Texas, The Confederate War Machine:

The South Gets Troops, Guns, Cotton and a Link to Mexico

Texas Serves the Confederacy by Sending 90,000 Soldiers into Many of the Major Battles, and Provides Tons of Cotton to Help Pay for the War. Thanks to a Cocky Irishman, the Union Is Unable to Launch an Invasion.

Sunday, August 31 2008 09:47   Texas
The plan seemed perfect. About 5,000 Union Army troops aboard 20 Navy vessels would leave from New Orleans, travel up the Sabine River in Texas, capture Sabine Pass and begin a Federal invasion of Texas. And why not? By mid-1863 Union forces controlled New Orleans, and with the fall of Vicksburg on July 4, the entire Mississippi River.

But Federal Admiral David Farragut and Union Army Major General N. P. Banks hadn't counted on Lt. Richard William "Dick" Dowling, a red-haired Irishman born in Galway County who was cocky, self-assured and only 25 years old.

On Sept. 8 three Union gunboats, along with other Navy vessels, went up river to clear away any Confederate opposition in preparation for landing the Union Army troops.

Dowling and his 46 men were waiting behind a wood and earthen fort with six cannon and command of the river.

Telling his men to hold fire until the gunboats were clearly within range, at 1,200 yards Dowling began pouring deadly, accurate fire. Within minutes one gunboat was out of action, while another was hit and grounded itself on a river bank. The third gunboat and other vessels quickly fled.

Within 45 minutes, Dowling had destroyed two gunboats, taken 350 Federal prisoners and stopped the Union invasion, and all without a single casualty to himself nor his men.

To this day the Irishman is considered not only a Texas hero, but a hero of the City of Houston, because that's where the Union Army was heading.

Prologue to War

Many Texans at the start of the Civil War had mixed feelings about secession. There were those who believed in the Union, including German immigrants who had settled around the Hill Country. After all, Texans had battled Mexican General Santa Ana for their independence, and then later voted to join the Union on Dec. 29, 1845 as the 28th state.

But there were many others who sided with the South since a lot of Texans had migrated into Texas from Southern states. In the end, a combination of factors- economics and politics-lead Texans to secede from the Union.

Texas primarily was an agrarian economy based on slave labor, and cotton was the major crop. Politically, Texas was a Jacksonian Democrat state, and the rise of the North's Republican Party and the election of Abraham Lincoln as President was just too much.

In March of 1861 Texas and six other Southern states formed the Confederacy.

Texas: A Frontier State

Texas had the unique position of being not only the westernmost state in the Union, but a huge frontier that was still very untamed. It was on the western edge of the North-South fighting, and except for a few attempts by Federal forces to make thrusts into coastal regions and to unleash the Red River Campaign, the Texas homeland was free from fighting.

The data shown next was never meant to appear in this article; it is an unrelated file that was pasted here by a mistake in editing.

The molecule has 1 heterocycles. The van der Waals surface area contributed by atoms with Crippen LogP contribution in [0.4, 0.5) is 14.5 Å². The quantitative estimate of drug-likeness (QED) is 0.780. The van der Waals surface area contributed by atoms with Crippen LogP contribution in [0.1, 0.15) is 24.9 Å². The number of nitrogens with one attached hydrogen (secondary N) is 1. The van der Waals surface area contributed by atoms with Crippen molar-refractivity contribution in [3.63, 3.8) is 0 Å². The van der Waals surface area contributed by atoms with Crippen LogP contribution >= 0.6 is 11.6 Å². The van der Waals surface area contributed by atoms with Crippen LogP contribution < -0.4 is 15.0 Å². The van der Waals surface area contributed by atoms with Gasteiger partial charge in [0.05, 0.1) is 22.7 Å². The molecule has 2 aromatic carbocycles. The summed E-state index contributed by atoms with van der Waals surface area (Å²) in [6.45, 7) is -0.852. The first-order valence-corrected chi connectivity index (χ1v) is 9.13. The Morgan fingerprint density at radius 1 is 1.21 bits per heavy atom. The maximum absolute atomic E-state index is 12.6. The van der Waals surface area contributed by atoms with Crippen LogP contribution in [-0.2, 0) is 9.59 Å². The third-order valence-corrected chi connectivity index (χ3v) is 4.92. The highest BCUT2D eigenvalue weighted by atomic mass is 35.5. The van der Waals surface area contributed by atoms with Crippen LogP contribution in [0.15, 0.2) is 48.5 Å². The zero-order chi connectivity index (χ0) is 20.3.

The real value of Texas to the South was that it became a Confederate war machine.

"From the beginning of the national crisis, Texas provided a significant number of troops to the Southern cause," William McWhorter, Military Historian for the Texas Historical Commission, told OldWestNewWest.Com. "By the end of 1861, more than 25,000 Texans had joined the Confederate Army, and during the course of the war, nearly 90,000 Texans served in the military."

It was not just manpower that made Texas important to the Confederacy. The state became an important source of war material for the South, everything from clothing to pistols and firing caps. Ordinance shops and depots quickly were established.

But if there was one thing that Texas really could do, it was grow cotton.

"Cotton was the economic life blood of the Confederacy; Texans shipped cotton and other goods overland by wagons to Eagle Pass, Laredo and Brownsville and across the river to Matamoros, Mexico," McWhorter explained. "As an international waterway, the river remained open to foreign traffic and overseas shipment."

When the Federal blockade disrupted coastal trade along the Atlantic and Gulf Coasts, the lower Rio Grande's economic significance to the Confederacy continued to grow and the region assumed economic importance for the fledgling nation, McWhorter said.

"The remoteness and isolation of the region made any Union military activity in the vicinity difficult, but not impossible," he added.

Texas also had its hands full protecting its western borders from Indian attacks. Prior to the war, the Federal army had the responsibility. When U.S. Gen. David E. Twiggs on Feb. 18, 1861 surrendered all U.S. military posts in Texas, less than two weeks before Texas formally seceded from the Union on March 2, 1861, that meant the Confederacy would technically be responsible for frontier protection.